Nikola Mirotic did not have time for a practice or even a shootaround before his New Orleans Pelicans debut. 

Mirotic met with some members of the Pelicans before their 118-107 loss Saturday in Minnesota to “learn some plays” through watching film, as New Orleans’ newest forward described the pleasantries.

Mirotic’s formal introduction to his new organization — just hours before his debut and two days after being traded — was made over brunch in Minnesota.

“I’m really happy,” Mirotic told FOX Sports New Orleans’ game broadcast in his first media appearance before Saturday’s game. “Just to be a part of this great organization, (I am) just looking forward to start playing and giving them the trust they put in me. (I'm) really excited.”

Mirotic admits he doesn’t know New Orleans’ offense quite yet. Without a practice, how could he.

Luckily for him, according to Alvin Gentry, the Pelicans' system mirrors what Mirotic studied in Chicago, where he spent more than three seasons before being shipped to New Orleans in Thursday's multi-player trade.

Let the 6-foot-10 stretch forward’s 18-point, 12-rebound double-double in his debut speak for itself.

His transition — to essentially be an adhesive sowing together the remainder New Orleans' potential playoff-bound season in the wake of DeMarcus Cousins' injury — should be smooth as he slides into a fertile situation for a versatile big.

“I don’t think it’s going to take that long,” Gentry said. “Our offense is very similar to what they do in Chicago — with the dribble handoffs and trying to free up shooters with dribble penetration.”

“Yes, it’s similar,” Mirotic said following his double-double Saturday. “I was playing with (Rajon) Rondo there in Chicago. I know how he plays. A lot of transition, a lot of simple plays, try to play with the pace. … I felt comfortable. I felt great.”

Before his second game as a Pelican at 7 p.m. Monday against the Utah Jazz at the Smoothie King Center, Mirotic is entering New Orleans’ system with much to learn. But no new skills are needed.

Sure, it's expected to take time for Mirotic, Anthony Davis, Jrue Holiday and a slew of serviceable guards to manufacture some real chemistry.

But New Orleans’ offense is uniquely designed for bigs to coexist. Quick-triggered shooters circulate around them on the perimeter to stretch defenses and allow the bigs to operate freely.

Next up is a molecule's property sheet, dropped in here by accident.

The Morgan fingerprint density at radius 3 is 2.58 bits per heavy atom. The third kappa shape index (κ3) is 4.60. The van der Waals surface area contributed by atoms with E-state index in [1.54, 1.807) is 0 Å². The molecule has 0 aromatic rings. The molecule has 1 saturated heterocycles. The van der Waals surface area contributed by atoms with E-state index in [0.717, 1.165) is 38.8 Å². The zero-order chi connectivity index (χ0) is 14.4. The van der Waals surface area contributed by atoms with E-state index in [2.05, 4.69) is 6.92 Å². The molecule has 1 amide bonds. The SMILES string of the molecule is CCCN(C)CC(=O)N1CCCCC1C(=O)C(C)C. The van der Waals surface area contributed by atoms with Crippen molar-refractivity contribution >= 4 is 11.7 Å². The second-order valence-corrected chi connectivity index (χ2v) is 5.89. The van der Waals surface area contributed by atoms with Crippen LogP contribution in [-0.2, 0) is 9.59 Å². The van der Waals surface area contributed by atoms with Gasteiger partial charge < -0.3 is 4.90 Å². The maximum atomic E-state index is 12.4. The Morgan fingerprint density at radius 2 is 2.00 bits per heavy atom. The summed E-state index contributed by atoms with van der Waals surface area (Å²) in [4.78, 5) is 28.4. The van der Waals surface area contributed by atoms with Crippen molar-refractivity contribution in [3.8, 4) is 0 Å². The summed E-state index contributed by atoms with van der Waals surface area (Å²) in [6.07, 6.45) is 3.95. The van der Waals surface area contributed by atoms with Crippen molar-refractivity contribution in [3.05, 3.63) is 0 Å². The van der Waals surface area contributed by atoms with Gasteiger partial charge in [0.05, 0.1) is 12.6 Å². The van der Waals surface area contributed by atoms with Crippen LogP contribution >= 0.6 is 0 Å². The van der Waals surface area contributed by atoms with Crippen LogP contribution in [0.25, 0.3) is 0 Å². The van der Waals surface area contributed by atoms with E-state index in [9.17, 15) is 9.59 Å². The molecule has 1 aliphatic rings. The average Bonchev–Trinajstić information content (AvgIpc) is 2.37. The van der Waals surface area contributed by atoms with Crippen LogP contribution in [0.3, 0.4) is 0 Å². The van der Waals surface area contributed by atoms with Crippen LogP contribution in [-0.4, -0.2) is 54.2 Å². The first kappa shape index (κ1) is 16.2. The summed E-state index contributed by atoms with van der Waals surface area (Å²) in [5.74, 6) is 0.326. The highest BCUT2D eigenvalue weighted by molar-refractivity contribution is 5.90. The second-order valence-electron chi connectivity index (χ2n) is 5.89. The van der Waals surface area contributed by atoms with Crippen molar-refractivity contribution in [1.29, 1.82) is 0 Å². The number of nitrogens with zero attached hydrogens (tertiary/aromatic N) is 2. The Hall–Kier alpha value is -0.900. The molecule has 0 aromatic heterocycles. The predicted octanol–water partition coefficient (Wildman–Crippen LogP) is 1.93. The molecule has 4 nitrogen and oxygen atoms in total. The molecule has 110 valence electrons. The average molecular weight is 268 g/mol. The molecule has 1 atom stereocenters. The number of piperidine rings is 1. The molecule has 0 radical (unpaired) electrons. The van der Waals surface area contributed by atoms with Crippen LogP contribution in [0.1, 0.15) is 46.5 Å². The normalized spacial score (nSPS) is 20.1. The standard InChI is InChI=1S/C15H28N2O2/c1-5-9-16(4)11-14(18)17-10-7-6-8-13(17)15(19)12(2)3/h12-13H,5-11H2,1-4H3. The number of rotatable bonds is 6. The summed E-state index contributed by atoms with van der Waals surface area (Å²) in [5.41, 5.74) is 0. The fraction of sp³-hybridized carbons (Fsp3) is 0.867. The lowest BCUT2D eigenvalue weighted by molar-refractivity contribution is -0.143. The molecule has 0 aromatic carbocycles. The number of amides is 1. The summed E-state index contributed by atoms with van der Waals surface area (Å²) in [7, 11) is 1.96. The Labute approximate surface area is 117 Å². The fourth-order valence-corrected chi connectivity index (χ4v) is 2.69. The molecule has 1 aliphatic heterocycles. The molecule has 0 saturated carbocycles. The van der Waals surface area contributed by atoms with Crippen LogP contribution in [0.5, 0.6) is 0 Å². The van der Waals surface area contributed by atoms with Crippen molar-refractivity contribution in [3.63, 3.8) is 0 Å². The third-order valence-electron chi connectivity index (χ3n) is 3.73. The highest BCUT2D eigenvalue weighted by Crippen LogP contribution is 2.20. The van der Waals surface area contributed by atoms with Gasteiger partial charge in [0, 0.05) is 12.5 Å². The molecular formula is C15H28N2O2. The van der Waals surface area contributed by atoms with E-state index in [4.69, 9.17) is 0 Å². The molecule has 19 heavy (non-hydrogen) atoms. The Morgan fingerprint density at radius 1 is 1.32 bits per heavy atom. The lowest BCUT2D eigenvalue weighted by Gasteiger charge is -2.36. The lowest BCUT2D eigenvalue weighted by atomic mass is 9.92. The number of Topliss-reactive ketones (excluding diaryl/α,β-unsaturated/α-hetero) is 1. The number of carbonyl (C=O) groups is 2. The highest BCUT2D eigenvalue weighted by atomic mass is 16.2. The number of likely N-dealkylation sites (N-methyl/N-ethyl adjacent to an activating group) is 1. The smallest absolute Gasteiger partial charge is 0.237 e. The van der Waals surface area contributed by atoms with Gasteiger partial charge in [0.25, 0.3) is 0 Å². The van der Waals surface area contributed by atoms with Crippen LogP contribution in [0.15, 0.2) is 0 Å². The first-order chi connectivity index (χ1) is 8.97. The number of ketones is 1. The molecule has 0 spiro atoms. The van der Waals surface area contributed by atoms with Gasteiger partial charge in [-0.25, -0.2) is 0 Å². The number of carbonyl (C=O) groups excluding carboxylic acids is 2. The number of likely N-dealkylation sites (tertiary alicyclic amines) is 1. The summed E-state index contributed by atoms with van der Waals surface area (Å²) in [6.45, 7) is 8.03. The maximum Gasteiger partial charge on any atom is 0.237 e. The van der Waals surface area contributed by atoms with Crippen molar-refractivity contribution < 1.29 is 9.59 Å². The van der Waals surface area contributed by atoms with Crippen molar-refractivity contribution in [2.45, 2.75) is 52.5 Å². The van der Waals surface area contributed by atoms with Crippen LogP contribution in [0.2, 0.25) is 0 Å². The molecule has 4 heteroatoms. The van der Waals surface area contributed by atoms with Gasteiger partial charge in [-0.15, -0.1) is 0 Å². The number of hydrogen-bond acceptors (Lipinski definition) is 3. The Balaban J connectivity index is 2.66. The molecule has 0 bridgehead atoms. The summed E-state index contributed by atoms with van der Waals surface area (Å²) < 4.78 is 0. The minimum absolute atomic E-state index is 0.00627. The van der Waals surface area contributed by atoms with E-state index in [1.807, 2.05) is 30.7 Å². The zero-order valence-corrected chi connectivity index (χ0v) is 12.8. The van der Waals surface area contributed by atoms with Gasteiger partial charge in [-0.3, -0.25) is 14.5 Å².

As it was display Saturday, even without a single practice to lean on, Mirotic appears to be equipped to grasp the Pelicans' scheme.

A big? Check. Shooter? He’s averaging 47.3 percent from the field and 42.6 percent from 3-point territory this season, both career highs. Check check.

It's why New Orleans sought him, the multifaceted big, as Feb. 8's trade deadline nears.

“I think he’s got size,” Gentry said. "Obviously, I don’t think you can ever have too much shooting on the floor. We wanted to add shooting simply because it makes the game easier for AD and DeMarcus. … It was just a situation where we felt what we liked to do and what he can bring to the table was a good fit for both parties, really.”

Mirotic may not be familiar whatsoever with New Orleans’ system, but the 220-pounder from Montenegro enters this organization with admiration for one teammate and an established friendship with another.

The friend? As previously mentioned, Rondo, who played beside “Niko” as Chicago Bulls last season.

“He’s my guy, and we had great chemistry in Chicago,” Mirotic said.

The admiration? For Davis, New Orleans’ all-time leading scorer and rebounder in franchise history.

“First of all, it was a privilege for me to play against him,” Mirotic reminisced. “Anytime I was guarding him, I was super excited. You know, it was a great matchup for me. Now, playing by his side is a dream come true, seriously. There's a lot of things to learn from him. He's obviously the best big guy in the league, so I’m looking forward for that.”

Mirotic was asked about playing with Davis in his debut by reporters in Minnesota.

His answer? 

“When we were playing the pick-and-roll, everybody was with Davis," he said. "I was wide open twice, and they found me, which is really good. I’ve got a lot to learn. But I’m excited to be here.”

The New Orleans Pelicans (28-24) return to the Smoothie King Center at 8 p.m. Monday against the Utah Jazz (24-28). Here are three things to know:

1. AWAITING EMEKA

Veteran center Emeka Okafor, who the Pelicans signed to a 10-day contract Saturday, did not play in Saturday's 118-107 loss at the Minnesota Timberwolves. Okafor, 35, has not logged an NBA minute since 2013 with the Washington Wizards before being sidelined with a neck injury.

2. DYNAMITE DAVIS

Anthony Davis' past five games have been nothing short of All-Star worthy. Davis has averaged 31.2 points and 12.0 rebounds since Jan. 26, including 43 points Friday at Oklahoma City and 38 on Saturday at Minnesota.

3. MITCHELL THE MACHINE

The Pelicans have had few answers for Utah rookie guard Donovan Mitchell. Following a 41-point opener against New Orleans on Dec. 1, Mitchell has averaged 32.5 points, 3.5 rebounds and 3.0 assists in two games against New Orleans.

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